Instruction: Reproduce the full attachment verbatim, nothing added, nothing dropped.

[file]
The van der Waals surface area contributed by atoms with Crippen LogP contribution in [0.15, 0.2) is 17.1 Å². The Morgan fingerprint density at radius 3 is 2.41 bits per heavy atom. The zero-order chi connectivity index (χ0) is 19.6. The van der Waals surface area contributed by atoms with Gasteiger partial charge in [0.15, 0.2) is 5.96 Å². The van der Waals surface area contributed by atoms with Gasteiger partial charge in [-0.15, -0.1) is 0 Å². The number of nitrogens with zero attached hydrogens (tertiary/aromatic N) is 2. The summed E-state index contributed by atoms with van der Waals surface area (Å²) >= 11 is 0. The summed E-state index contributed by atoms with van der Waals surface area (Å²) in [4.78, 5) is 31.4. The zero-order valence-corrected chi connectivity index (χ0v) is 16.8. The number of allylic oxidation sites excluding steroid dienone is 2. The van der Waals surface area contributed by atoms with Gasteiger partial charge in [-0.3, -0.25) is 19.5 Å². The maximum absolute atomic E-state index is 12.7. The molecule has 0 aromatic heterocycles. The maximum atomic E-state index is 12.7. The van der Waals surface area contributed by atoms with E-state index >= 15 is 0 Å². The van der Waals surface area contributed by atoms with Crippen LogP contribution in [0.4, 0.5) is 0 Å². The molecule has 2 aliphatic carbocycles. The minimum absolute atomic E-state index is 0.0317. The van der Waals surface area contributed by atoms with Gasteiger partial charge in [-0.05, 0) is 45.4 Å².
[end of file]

The van der Waals surface area contributed by atoms with Crippen LogP contribution in [0.15, 0.2) is 17.1 Å². The Morgan fingerprint density at radius 3 is 2.41 bits per heavy atom. The zero-order chi connectivity index (χ0) is 19.6. The van der Waals surface area contributed by atoms with Gasteiger partial charge in [0.15, 0.2) is 5.96 Å². The van der Waals surface area contributed by atoms with Gasteiger partial charge in [-0.15, -0.1) is 0 Å². The number of nitrogens with zero attached hydrogens (tertiary/aromatic N) is 2. The summed E-state index contributed by atoms with van der Waals surface area (Å²) >= 11 is 0. The summed E-state index contributed by atoms with van der Waals surface area (Å²) in [4.78, 5) is 31.4. The zero-order valence-corrected chi connectivity index (χ0v) is 16.8. The number of allylic oxidation sites excluding steroid dienone is 2. The van der Waals surface area contributed by atoms with Gasteiger partial charge in [-0.3, -0.25) is 19.5 Å². The maximum absolute atomic E-state index is 12.7. The molecule has 0 aromatic heterocycles. The maximum atomic E-state index is 12.7. The van der Waals surface area contributed by atoms with E-state index >= 15 is 0 Å². The van der Waals surface area contributed by atoms with Crippen LogP contribution in [0.4, 0.5) is 0 Å². The molecule has 2 aliphatic carbocycles. The minimum absolute atomic E-state index is 0.0317. The van der Waals surface area contributed by atoms with Gasteiger partial charge in [-0.05, 0) is 45.4 Å².